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Four Fall Foliage Favorites

Amsonia (Amsonia hubrichtii) is an easy to grow perennial that needs virtually no care. It blooms with small pale blue flowers in spring. This Amsonia has incredible texture all summer long and blazing yellow fall color. It thrives in full sun yet will tolerate partial shade. It’s not fussy about soil and moisture. During summer, the plants provide a soft swaying muted green backdrop.  Sunshine yellow arrives mid fall and is well worth the wait.

Oakleaf hydrangea (Hydrangea quercifolia) stars in each of the four seasons and is one most wonderful native shrub.  The straight species grows to 10′ high and wide in some conditions. If you are short on space, there are smaller cultivars. Fall brings a panoply of color palettes depending on moisture and sun conditions.  It is truly truly stunning.  Oak leafs bloom on old wood (oak leafs = old wood). If you prune before flowering, you will prune the coming flowers.


oakleaf hydrangea

Possumhaw viburnum (Viburnum nudum) has green foliage through summer, clusters of berries toward late summer and bright glossy color in fall. It is easy to grow in sun or part shade, and reaches 5′ to 12′ in height and width. For smaller gardens, it’s easy to prune to maintain a smaller size.  Other than that, it really doesn’t require any maintenance.  Possomhaw viburnum tolerates a range of soil and moisture conditions.

Please note, nurseries sell many ornamental, non-native viburnums. Please take care to make sure you are getting one of the natives or Viburnum nudum. To ensure success, try one of the native plant nurseries.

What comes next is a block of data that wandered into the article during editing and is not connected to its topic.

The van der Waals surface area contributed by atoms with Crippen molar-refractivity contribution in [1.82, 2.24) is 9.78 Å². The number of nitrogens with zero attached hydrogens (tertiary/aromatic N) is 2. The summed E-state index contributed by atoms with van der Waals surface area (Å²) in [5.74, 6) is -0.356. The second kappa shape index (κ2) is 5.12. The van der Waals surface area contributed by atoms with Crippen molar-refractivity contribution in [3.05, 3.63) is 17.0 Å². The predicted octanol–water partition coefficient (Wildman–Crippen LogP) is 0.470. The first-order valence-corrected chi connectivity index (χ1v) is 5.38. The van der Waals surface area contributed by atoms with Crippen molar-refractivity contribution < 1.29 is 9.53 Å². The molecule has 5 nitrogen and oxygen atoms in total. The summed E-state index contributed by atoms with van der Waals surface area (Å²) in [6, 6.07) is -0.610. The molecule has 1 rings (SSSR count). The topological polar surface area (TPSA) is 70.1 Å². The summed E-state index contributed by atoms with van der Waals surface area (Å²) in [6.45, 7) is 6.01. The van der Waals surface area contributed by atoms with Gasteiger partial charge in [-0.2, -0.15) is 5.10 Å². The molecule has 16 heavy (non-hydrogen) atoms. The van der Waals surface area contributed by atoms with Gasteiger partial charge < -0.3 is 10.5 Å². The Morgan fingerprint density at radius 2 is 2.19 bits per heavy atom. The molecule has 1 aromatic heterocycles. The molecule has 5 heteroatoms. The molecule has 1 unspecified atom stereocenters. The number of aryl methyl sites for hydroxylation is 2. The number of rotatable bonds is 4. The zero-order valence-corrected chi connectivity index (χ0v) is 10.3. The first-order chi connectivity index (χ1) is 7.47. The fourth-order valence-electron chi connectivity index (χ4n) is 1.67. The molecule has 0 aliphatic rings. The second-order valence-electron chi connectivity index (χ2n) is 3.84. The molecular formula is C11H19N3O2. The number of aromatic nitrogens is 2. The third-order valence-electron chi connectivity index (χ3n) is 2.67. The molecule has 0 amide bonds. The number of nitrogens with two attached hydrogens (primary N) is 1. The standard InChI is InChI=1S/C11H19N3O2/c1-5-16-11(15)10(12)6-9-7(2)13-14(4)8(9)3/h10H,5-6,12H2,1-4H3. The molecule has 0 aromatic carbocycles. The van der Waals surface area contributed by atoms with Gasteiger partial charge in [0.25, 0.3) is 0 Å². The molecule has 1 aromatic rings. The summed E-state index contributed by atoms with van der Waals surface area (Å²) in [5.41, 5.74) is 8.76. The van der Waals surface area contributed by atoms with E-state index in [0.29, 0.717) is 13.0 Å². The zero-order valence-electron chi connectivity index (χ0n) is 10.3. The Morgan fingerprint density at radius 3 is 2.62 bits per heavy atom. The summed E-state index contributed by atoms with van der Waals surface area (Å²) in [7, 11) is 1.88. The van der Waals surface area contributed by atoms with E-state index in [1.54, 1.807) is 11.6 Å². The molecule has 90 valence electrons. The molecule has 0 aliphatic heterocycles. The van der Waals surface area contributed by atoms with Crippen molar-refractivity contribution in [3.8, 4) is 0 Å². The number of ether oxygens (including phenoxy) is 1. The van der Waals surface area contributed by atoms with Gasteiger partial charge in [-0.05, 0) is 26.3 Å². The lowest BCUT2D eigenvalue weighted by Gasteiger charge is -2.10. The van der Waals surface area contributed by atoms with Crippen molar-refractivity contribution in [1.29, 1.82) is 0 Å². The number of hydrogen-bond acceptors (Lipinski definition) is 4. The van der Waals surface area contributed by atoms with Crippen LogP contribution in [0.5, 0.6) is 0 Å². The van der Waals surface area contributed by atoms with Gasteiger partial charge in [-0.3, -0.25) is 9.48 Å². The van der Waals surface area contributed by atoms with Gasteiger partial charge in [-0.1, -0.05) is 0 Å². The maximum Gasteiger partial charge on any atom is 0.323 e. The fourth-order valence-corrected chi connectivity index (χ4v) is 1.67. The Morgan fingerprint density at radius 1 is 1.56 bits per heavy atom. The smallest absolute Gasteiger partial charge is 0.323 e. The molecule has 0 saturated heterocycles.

Serviceberry (Amelanchier canadensis), a multi-stemmed shrub or small tree, lights up in gold and yellow tones come fall.  Serviceberry is easy to grow in sun or part shade and tolerates a rang of soil and moisture conditions. The sunnier the location, the more blooms and berries.

serviceberry fall


These four fall faves have common features: they grow in sun or part shade, tolerate a range of soils and moisture and are low maintenance.  Fall is a great time to plant every one of these!

For more information:

A Gardening ‘How To‘ on Amsonia from the Brooklyn Botanical Garden.

A list of the cultivars of the Oakleaf Hydrangea from the Piedmont Master Gardeners.

Native viburnums recommended by the Brooklyn Botanical Garden.

A very well done fact sheet on serviceberry with fabulous photos from the University of Wisconsin Master Gardener program.


We want you to be as excited about planting Chesapeake natives as we are. “Plant This or That” gives you a native alternative to popular plants. Other posts highlight really fabulous fauna native to the Chesapeake.

Nuts for Natives, avid gardener, Baltimore City admirer, Chesapeake Bay Watershed restoration enthusiast, and public service fan.

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